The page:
Introduced in 2002, the D-Max was Isuzu’s big-hope replacement for the worthy, if unremarkable, TF pick-up. This had carried Isuzu’s entire LCV aspirations on its shoulders (Isuzu Truck being a separate entity on these shores) since the company had abandoned the Trooper in commercial and passenger forms after the Mk II. Having all its eggs in the one TF basket had proved at best optimistic, and once committed to a pick-up-only future, Isuzu had to make the D-Max desirable. The carry-over engine, drivetrain and suspension underpinned interior upgrades, alloy wheels, eye-catching colours and accessories while taking a leaf from Mitsubishi’s book. They were topped off with some 

butch-sounding derivates such as Eiger, Utah, Yukon and Blade. A facelift – covered here – came in 2017 – ushering in a smaller 1.9-litre diesel to replace the 2.5 version. The torque-rich Trooper with its thumping 3.0-litre four-pot was a distant, fond memory.

However, that would be to sell the D-Max short. The 1.9-litre lump offers exactly the same 163hp as its larger forebear, and although torque is slightly down it’s spread over a wider rev band and uses up to 15% less diesel to do it. Payload is a decent 1,100kg and the towing weight remains at 3.5t. That must be some kind of record in the gross train mass per cc stakes – even the new Defender has a full 2.0 litres. At the business end, Isuzu’s marketing blurb stated that the D-Max could carry six Suffolk sheep in the load bay, although it didn’t stipulate if they were shorn or not. Sticking to the metric system we get a load bay length of 2.33m for the single cab or 1.48m in double-cab guise, with load widths of 1.58m and 1.53m, respectively. That’s marginally better than the equivalent Nissan Navara or Mitsubishi L200.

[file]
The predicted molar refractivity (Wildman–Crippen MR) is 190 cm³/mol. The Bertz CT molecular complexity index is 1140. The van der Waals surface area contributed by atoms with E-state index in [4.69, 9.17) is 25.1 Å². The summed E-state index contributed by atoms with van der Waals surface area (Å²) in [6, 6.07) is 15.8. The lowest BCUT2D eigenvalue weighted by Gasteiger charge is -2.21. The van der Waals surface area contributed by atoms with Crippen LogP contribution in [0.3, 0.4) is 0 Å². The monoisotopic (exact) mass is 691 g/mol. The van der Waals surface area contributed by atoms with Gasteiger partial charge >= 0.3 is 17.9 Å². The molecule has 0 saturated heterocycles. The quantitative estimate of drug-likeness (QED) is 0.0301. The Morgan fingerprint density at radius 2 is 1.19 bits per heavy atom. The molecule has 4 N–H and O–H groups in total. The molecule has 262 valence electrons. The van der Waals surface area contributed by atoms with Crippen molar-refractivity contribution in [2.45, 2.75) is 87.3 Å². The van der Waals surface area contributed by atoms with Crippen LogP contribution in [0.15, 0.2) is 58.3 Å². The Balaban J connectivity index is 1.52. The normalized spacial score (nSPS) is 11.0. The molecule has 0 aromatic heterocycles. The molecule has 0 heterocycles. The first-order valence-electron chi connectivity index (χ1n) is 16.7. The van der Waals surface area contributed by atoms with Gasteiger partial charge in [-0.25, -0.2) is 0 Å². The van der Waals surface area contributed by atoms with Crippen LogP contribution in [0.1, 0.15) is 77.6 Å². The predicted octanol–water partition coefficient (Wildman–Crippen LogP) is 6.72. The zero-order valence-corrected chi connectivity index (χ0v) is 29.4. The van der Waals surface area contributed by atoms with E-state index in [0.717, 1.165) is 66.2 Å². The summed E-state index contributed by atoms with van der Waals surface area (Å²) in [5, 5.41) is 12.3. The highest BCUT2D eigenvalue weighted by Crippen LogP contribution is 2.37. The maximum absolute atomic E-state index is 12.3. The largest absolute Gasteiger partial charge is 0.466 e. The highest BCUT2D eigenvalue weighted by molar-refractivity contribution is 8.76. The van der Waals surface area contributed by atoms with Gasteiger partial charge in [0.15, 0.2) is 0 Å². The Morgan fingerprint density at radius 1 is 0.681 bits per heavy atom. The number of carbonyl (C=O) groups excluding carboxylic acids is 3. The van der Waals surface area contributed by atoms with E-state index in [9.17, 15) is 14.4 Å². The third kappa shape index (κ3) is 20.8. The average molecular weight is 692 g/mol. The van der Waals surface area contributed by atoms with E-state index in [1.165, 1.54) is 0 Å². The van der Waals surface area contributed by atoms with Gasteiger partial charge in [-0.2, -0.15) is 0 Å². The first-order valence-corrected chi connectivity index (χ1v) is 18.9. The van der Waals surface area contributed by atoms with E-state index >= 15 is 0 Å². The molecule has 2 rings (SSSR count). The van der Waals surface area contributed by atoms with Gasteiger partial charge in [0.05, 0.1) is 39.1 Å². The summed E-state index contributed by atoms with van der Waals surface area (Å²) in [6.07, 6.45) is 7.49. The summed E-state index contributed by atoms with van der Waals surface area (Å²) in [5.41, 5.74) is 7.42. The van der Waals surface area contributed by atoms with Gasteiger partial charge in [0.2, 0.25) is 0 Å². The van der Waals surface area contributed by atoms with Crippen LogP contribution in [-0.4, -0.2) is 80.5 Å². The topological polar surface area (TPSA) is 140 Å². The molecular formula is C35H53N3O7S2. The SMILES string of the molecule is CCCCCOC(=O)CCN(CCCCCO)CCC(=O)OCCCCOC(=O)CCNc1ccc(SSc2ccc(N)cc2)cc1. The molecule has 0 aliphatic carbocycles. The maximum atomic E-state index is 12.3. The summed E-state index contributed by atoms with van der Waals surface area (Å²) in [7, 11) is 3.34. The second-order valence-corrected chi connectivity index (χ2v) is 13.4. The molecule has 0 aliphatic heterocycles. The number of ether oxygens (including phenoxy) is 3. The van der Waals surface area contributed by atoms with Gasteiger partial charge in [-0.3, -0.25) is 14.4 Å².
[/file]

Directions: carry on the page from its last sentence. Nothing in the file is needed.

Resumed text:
The interior feel and finish is no match for the aforementioned rivals, but higher grades add a 7.0in touchscreen infotainment system in Yukon and Utah models, and a 9.0in version in the Blade. Both are aftermarket additions, and to be honest look like a bit of an afterthought, although the Utah and Blade include satnav. It’s all no match for a VW Amarok and the 4WD system is more basic, but it does have a hill-descent function.

Isuzu has a good name for reliability and at one time was actually the world’s largest producer of automotive diesel engines, so having a recall for camshaft drive gear failure is a little out of character. It only affected 1,102 of the 1.9-litre engines in the UK, but checking the recall was done is essential before buying. Overall, however, the standard five-year, 125,000-mile warranty and 12,000-mile/24-month service intervals bode well. That mileage interval may seem short, but arduous duty and old oil do not make happy bedfellows. Operators who use the D-Max hard always sing its praises – it’s a vehicle that instils customer loyalty it seems, and a smaller engine has not changed that one iota.

Five best options

1) Double cab

2) 4WD

3) Automatic transmission

4) Utah trim

5) Blade trim

Five best avoided


1) Single cab


2) 2WD


3) Manual transmission 


4) Utility trim


5) Hideous special editions

Second-hand buys






Price ex.VAT

1.9 TD Yukon Manual 





1.9 TD Blade Auto 





1.9 TD Yukon Manual





1.9 TD Blade Auto 





1.9 TD Utah Manual